TOKYO -- As the British vote to exit the European Union roils the market, the eroding value of the Government Pension Investment Fund's assets is raising questions about a 2014 portfolio reshuffling that increased its exposure to equities.
Assets managed by the public pension fund shrank an estimated 5 trillion yen ($48.7 billion) by market value in the April-June quarter, according to Masahiro Nishikawa, chief fiscal policy analyst at Nomura Securities. Nishikawa arrived at this figure after comparing prices at the end of March and the end of June.
GPIF holdings of domestic bonds likely gained 1.3 trillion yen in value thanks to higher prices amid the Bank of Japan's negative interest rates. But the fund's domestic stocks likely lost 2.2 trillion yen in value, and its foreign stocks 2.5 trillion yen. Foreign bonds apparently shed 1.6 trillion yen.
The Brexit vote and the yen's sharp appreciation are largely to blame.
The Nikkei Stock Average finished June at 15,575, down more than 1,100 points from three months before. And the Japanese currency strengthened by nearly 10 to the dollar. Yen-denominated assets abroad declined in value.
The GPIF is to announce its fiscal 2015 investment returns July 29. The likely loss of well over 5 trillion yen -- the first annual loss since fiscal 2010 -- is due mainly to stock declines.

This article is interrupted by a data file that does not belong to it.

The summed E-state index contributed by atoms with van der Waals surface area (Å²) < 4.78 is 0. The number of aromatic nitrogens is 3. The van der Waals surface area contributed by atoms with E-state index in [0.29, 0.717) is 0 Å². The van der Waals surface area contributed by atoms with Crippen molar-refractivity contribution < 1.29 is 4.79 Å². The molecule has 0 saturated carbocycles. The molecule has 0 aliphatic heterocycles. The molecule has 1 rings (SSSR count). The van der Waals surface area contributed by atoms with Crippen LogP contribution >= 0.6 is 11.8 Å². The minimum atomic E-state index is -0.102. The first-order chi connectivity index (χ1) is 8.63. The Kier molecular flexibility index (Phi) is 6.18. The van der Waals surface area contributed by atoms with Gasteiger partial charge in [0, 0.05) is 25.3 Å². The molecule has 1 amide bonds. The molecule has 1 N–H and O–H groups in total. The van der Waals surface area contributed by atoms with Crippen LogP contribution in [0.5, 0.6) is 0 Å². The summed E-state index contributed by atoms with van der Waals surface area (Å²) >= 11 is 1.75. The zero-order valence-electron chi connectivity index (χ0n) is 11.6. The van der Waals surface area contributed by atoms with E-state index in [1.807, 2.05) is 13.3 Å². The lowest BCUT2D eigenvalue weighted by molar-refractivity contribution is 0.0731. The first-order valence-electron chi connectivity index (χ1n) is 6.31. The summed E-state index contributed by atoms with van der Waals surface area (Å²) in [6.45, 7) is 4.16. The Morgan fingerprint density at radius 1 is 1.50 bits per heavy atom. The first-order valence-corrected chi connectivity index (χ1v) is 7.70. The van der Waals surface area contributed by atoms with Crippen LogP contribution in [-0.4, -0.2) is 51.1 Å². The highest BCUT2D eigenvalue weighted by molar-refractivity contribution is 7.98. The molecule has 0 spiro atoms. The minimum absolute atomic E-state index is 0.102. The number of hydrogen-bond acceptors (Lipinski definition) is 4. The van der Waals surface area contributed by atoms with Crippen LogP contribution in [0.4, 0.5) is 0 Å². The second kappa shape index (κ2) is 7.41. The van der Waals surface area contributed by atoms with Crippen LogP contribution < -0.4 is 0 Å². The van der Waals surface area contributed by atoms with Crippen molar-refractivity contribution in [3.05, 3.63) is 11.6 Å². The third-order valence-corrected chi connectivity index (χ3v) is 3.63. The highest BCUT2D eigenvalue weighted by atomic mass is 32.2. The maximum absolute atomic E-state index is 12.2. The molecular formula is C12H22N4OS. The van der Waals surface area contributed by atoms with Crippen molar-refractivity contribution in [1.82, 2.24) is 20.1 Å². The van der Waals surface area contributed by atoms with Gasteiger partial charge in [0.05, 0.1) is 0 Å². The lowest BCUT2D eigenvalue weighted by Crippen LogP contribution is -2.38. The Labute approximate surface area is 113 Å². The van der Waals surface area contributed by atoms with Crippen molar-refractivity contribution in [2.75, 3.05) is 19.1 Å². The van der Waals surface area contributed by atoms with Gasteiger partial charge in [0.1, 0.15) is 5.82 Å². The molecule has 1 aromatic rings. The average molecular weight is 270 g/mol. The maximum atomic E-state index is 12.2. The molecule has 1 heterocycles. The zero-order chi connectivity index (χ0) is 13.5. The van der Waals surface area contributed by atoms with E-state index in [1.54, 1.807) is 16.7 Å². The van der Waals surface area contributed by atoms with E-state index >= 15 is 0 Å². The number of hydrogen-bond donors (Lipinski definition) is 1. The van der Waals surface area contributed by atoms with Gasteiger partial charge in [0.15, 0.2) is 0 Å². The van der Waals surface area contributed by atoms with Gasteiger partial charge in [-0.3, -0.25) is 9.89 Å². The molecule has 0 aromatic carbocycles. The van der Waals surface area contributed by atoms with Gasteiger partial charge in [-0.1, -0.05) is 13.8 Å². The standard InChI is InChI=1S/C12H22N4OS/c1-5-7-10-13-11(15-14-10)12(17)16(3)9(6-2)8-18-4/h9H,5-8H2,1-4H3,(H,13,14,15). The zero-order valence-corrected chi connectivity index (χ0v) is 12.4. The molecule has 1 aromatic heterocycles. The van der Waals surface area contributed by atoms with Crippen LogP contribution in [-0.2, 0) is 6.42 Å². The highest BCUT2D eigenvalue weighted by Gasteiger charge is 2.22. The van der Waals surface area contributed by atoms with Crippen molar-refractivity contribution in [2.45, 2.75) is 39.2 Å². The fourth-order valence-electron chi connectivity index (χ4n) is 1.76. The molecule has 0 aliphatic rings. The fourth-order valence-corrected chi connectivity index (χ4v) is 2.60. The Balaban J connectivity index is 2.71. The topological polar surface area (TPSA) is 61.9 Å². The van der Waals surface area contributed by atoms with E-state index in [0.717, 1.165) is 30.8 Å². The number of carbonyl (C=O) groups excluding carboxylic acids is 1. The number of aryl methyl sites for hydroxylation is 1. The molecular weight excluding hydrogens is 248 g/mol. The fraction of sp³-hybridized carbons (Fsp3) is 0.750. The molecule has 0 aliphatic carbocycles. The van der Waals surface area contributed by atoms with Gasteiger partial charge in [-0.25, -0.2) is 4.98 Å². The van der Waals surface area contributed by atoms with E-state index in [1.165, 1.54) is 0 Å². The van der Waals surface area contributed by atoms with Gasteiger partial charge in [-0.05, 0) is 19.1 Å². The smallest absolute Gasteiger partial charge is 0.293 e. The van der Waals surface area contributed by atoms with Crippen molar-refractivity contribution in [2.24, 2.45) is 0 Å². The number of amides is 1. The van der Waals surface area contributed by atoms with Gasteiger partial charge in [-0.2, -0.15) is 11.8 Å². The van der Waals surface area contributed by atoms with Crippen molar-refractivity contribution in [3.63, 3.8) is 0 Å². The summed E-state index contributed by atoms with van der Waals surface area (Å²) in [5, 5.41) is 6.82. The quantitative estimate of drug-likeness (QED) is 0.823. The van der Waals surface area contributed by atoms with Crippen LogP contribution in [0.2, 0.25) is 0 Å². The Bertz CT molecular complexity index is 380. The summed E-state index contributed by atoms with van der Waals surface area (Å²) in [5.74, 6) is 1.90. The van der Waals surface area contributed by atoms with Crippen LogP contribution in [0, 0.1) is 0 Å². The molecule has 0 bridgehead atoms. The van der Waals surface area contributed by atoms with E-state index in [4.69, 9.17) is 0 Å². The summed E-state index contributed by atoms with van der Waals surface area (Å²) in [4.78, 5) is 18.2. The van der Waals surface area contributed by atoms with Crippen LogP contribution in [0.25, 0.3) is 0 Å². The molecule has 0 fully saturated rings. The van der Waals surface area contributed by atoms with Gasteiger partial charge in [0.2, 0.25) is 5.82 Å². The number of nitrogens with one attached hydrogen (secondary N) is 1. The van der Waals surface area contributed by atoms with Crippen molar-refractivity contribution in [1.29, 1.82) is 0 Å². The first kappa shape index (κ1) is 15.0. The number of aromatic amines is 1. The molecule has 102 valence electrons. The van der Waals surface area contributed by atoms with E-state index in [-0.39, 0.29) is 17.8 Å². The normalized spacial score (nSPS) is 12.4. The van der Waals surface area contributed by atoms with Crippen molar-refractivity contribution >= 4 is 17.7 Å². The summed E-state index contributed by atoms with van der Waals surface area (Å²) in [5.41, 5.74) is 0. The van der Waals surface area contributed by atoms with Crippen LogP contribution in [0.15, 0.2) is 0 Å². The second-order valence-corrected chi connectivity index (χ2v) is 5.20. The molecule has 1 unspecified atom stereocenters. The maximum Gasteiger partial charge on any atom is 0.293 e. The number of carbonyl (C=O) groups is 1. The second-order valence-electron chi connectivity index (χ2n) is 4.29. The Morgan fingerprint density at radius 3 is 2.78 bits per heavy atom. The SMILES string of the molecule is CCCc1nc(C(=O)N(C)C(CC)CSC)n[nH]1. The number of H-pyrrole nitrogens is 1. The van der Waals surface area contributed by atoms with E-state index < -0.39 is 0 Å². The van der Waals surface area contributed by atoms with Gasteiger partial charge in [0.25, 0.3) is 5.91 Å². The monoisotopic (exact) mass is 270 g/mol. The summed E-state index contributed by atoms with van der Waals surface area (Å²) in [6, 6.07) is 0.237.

The fund had increased the weighting of domestic and foreign stocks from 12% each to 25% back in October 2014, aiming to boost returns.
Cumulative gains since fiscal 2001, when the GPIF began managing assets on its own, have reached some 40 trillion yen. Around 60%, or 23 trillion yen, was created after Shinzo Abe returned as prime minister.
In the final stretch of the upper house race, opposition party figures are criticizing the GPIF for the asset reallocation and for waiting until after the July 10 vote to announce its returns.
The government maintains that pension assets are managed for the long term and thus should not be looked at over shorter periods. With the yen likely to stay strong and stocks cheaper, asset management will remain a tough task for some time, Nishikawa said.